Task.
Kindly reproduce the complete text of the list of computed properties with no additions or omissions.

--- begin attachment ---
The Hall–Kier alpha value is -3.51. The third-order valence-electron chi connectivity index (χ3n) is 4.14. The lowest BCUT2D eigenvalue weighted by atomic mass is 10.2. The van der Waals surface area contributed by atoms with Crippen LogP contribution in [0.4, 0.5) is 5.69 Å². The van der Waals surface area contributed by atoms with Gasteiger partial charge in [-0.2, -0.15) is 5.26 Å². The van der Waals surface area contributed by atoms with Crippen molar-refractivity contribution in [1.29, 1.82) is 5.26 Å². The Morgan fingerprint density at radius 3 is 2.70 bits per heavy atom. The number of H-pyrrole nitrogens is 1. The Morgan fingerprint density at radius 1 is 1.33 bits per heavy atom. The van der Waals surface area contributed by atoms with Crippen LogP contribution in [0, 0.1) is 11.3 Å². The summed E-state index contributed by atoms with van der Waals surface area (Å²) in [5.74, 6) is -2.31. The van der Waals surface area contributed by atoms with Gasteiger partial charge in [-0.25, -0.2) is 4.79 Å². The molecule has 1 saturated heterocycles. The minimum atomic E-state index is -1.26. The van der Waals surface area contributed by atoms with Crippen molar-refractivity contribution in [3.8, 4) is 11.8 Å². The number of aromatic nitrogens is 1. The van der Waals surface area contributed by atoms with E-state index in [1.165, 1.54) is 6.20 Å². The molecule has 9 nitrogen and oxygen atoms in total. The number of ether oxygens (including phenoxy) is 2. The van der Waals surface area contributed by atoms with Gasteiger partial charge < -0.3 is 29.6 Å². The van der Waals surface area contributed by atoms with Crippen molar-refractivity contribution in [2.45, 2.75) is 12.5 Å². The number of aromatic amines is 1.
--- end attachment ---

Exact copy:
The Hall–Kier alpha value is -3.51. The third-order valence-electron chi connectivity index (χ3n) is 4.14. The lowest BCUT2D eigenvalue weighted by atomic mass is 10.2. The van der Waals surface area contributed by atoms with Crippen LogP contribution in [0.4, 0.5) is 5.69 Å². The van der Waals surface area contributed by atoms with Gasteiger partial charge in [-0.2, -0.15) is 5.26 Å². The van der Waals surface area contributed by atoms with Crippen molar-refractivity contribution in [1.29, 1.82) is 5.26 Å². The Morgan fingerprint density at radius 3 is 2.70 bits per heavy atom. The number of H-pyrrole nitrogens is 1. The Morgan fingerprint density at radius 1 is 1.33 bits per heavy atom. The van der Waals surface area contributed by atoms with Crippen LogP contribution in [0, 0.1) is 11.3 Å². The summed E-state index contributed by atoms with van der Waals surface area (Å²) in [5.74, 6) is -2.31. The van der Waals surface area contributed by atoms with Gasteiger partial charge in [-0.25, -0.2) is 4.79 Å². The molecule has 1 saturated heterocycles. The minimum atomic E-state index is -1.26. The van der Waals surface area contributed by atoms with Crippen molar-refractivity contribution in [3.8, 4) is 11.8 Å². The number of aromatic nitrogens is 1. The van der Waals surface area contributed by atoms with E-state index in [1.165, 1.54) is 6.20 Å². The molecule has 9 nitrogen and oxygen atoms in total. The number of ether oxygens (including phenoxy) is 2. The van der Waals surface area contributed by atoms with Gasteiger partial charge < -0.3 is 29.6 Å². The van der Waals surface area contributed by atoms with Crippen molar-refractivity contribution in [2.45, 2.75) is 12.5 Å². The number of aromatic amines is 1.